In a project known as Butterflies in Space, the Atlantis space shuttle will next week carry a butterfly habitat containing monarch and painted lady adults and larvae to the International Space Station.
The idea is that thousands of schoolkids across the US will be able to study the effects of space travel on the little astronauts, comparing them with examples reared in their own classroms. The children will be able to monitor their progress via still and video images.
"One of the most exciting things about this project is that we can use the International Space Station to bring spaceflight experiments into classrooms around the country," said BioServe Director Louis Stodieck, principal investigator on the project. "Our continuing goal is to inspire K-12 students around the country in science, technology, engineering and math."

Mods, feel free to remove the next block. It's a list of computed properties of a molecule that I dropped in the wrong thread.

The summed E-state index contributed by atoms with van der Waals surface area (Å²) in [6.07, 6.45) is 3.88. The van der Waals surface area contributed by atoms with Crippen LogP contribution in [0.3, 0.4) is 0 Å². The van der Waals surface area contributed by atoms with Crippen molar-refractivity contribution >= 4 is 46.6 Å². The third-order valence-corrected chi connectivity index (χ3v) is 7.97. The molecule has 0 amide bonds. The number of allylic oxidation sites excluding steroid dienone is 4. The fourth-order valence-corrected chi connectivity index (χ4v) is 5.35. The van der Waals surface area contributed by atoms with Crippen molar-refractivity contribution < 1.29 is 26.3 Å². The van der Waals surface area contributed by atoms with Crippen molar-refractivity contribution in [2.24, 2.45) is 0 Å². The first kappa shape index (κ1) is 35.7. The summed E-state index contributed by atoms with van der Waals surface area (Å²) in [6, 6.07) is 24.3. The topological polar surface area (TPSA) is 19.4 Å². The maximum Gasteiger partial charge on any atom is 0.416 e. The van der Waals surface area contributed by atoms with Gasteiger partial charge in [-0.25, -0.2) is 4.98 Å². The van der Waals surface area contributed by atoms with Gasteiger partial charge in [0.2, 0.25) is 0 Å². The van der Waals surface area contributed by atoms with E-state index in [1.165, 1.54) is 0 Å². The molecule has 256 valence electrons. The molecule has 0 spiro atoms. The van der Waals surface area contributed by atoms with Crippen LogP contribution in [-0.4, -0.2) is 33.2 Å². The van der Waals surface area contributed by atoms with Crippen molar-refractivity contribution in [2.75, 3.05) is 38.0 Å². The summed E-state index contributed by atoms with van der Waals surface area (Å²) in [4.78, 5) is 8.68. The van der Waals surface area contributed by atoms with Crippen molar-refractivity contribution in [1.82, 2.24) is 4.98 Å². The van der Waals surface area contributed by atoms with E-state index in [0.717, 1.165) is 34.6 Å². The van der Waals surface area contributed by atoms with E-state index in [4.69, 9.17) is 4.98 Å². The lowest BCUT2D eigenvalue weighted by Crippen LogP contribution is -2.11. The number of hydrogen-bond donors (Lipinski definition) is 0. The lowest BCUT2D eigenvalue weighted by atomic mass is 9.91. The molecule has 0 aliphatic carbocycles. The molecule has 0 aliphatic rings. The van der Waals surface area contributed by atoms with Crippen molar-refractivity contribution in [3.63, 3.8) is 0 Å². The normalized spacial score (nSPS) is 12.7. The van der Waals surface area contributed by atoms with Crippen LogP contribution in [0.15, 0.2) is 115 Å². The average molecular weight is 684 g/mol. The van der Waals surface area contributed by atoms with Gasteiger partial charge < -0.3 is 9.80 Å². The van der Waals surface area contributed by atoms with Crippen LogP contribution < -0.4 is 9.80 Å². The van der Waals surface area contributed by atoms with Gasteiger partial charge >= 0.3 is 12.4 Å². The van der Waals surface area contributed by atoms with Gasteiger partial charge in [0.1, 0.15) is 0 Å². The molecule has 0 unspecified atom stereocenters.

The butterfly payload has been designed and built by BioServe Space Technologies in CU-Boulder's aerospace engineering department and will carry two butterfly habitats containing monarch and painted lady butterfly larvae and enough nectar and other food to support them as they develop.